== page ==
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Reasons & Remarks: PC Proper

Reprinted from PN February 2002
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The correctness of political correctness (PC) pops up in the media quite frequently, especially on the Internet. The debate never ends as to whether an arbitrary decree can make people with disabilities equal to individuals who are able-bodied and able-minded. In some quarters it is assumed if social conventions would change and enough regulations were issued, all barriers would disappear and access and inclusion would magically appear.

One opinion floating around in cyberspace is that the Americans With Disabilities Act (ADA) literally enforces an old joke about "not discriminating on the basis of race, religion, or ability." Admittedly, the comment is a stretch to say the least, but sometimes ADA, driven by well-intended laws and guided by PC, does run amuck.

For example, the Appalachian Mountain Club experienced such a situation concerning a mountain cabin maintained for the benefit of hikers. Under an ADA ruling, the club was forced to spend $50,000 renovating the cabin with wheelchair ramps and grab bars for the benefit of hikers with physical disabilities. To justify the expense, five hikers, unable to walk, clawed their way up the mountain with the help of 17 able-bodied volunteers who dragged them over the obstacles.

The irony of it all is that the hikers wanted to demonstrate they could climb the mountain on their own. Not one hiker with a disability has been near the cabin or the mountain since...with or without assistance. But the group said it was the law according to ADA.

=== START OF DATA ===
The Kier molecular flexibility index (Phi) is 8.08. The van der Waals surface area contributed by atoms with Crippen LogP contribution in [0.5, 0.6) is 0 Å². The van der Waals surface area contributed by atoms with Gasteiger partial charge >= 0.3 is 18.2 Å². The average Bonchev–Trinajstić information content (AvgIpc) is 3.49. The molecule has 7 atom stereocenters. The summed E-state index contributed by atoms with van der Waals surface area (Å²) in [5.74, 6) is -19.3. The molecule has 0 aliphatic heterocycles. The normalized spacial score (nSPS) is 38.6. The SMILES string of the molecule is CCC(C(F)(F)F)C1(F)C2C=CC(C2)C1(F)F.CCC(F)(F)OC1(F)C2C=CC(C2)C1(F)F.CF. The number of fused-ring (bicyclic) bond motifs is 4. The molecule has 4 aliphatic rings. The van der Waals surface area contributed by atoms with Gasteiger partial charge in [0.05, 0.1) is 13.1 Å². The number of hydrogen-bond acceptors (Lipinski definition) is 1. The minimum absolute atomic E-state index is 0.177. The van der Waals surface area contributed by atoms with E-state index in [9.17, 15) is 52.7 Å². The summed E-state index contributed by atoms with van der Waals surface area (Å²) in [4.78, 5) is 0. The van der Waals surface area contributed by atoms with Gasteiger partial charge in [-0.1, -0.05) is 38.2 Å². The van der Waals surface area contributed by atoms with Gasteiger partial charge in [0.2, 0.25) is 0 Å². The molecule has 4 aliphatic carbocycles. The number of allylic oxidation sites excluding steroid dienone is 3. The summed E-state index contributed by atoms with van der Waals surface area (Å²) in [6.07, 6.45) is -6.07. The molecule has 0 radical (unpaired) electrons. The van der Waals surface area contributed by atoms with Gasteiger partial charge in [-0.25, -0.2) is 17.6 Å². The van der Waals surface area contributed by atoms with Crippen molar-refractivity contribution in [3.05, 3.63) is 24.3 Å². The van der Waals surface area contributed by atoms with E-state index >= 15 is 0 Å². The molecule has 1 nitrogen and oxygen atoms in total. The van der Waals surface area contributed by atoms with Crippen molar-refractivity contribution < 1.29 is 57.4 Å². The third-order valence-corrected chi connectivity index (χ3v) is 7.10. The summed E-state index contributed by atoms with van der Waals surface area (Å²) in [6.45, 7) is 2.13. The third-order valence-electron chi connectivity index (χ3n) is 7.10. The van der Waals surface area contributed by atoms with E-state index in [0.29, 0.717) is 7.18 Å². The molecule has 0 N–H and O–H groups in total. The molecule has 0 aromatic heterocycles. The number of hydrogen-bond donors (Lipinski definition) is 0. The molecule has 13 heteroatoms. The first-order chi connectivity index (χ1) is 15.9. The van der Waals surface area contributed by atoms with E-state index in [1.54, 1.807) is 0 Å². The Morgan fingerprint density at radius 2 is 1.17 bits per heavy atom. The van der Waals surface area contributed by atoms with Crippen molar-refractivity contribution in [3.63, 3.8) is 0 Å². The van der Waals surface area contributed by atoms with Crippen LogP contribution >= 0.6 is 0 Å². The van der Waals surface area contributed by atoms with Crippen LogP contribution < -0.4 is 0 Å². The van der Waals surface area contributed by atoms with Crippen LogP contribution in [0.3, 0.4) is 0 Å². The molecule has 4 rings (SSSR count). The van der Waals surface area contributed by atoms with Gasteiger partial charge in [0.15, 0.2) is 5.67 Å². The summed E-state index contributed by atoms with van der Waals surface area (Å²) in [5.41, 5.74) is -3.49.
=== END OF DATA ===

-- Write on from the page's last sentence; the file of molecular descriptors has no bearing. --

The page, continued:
Clearly, ADA regulations are rectifying countless physical and attitudinal barriers. People with disabilities should not passively accept their lot in life, but in some cases decreeing equality does more harm than good. Promoting the idea that reality is negotiable, that access for all is possible through legal wrangling, defies logic.

A friend of mine attended a touring performance of the long-running Broadway musical Les Miserables. I was invited to tag along but declined; that is one acclaimed stage show that is way too spooky for my limited artistic taste.

As the stage lights dimmed, my more enlightened contemporary was sorta mesmerized, not by the musical but by two people standing on a fully lighted platform just below and aside from the stage. She claimed the actual performers were upstaged by the two individuals who were waving their hands frantically, trying to keep up as they translated the entire show's lyrics into sign language.

In her thinking, an audience with limited hearing would have a dickens of a time understanding the show in this futile endeavor. Les Miserables is a musical. Victor Hugo's epic story comes to life through the show's soaring melodies—far more than the lyrics. It is nigh on impossible to communicate this masterpiece by the frantic signing of an interpreter or two.

Apparently this was not a special performance for people with hearing impairments. Somehow the touring group was instructed to follow an ADA regulation and provide signers. This well-meaning effort to deter "exclusion" turned out to be most disruptive, upsetting the vast majority of the audience. It brought a whole new meaning to discriminating on the basis of ability.

There are more horror stories, but I've probably piqued enuff pc-ers.

 

To read more about this, order the February 2002 PN, Click Here.
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Reasons & Remarks: PC Proper

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